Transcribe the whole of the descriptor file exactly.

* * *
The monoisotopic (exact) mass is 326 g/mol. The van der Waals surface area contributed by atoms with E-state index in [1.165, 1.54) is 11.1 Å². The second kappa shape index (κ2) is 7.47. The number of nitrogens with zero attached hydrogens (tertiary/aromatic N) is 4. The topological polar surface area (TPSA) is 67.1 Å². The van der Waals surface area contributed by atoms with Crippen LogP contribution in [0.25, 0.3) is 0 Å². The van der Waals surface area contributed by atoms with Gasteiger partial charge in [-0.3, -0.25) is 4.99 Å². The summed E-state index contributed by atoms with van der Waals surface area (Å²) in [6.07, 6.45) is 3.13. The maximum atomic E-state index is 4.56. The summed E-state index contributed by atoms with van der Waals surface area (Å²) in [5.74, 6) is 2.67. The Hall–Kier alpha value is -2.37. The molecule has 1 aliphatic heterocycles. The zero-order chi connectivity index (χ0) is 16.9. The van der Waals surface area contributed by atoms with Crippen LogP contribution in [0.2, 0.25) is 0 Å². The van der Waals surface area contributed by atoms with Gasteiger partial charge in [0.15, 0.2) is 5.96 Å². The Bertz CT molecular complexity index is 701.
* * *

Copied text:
The monoisotopic (exact) mass is 326 g/mol. The van der Waals surface area contributed by atoms with E-state index in [1.165, 1.54) is 11.1 Å². The second kappa shape index (κ2) is 7.47. The number of nitrogens with zero attached hydrogens (tertiary/aromatic N) is 4. The topological polar surface area (TPSA) is 67.1 Å². The van der Waals surface area contributed by atoms with Crippen LogP contribution in [0.25, 0.3) is 0 Å². The van der Waals surface area contributed by atoms with Gasteiger partial charge in [-0.3, -0.25) is 4.99 Å². The summed E-state index contributed by atoms with van der Waals surface area (Å²) in [6.07, 6.45) is 3.13. The maximum atomic E-state index is 4.56. The summed E-state index contributed by atoms with van der Waals surface area (Å²) in [5.74, 6) is 2.67. The Hall–Kier alpha value is -2.37. The molecule has 1 aliphatic heterocycles. The zero-order chi connectivity index (χ0) is 16.9. The van der Waals surface area contributed by atoms with Crippen LogP contribution in [0.2, 0.25) is 0 Å². The van der Waals surface area contributed by atoms with Gasteiger partial charge in [0.15, 0.2) is 5.96 Å². The Bertz CT molecular complexity index is 701.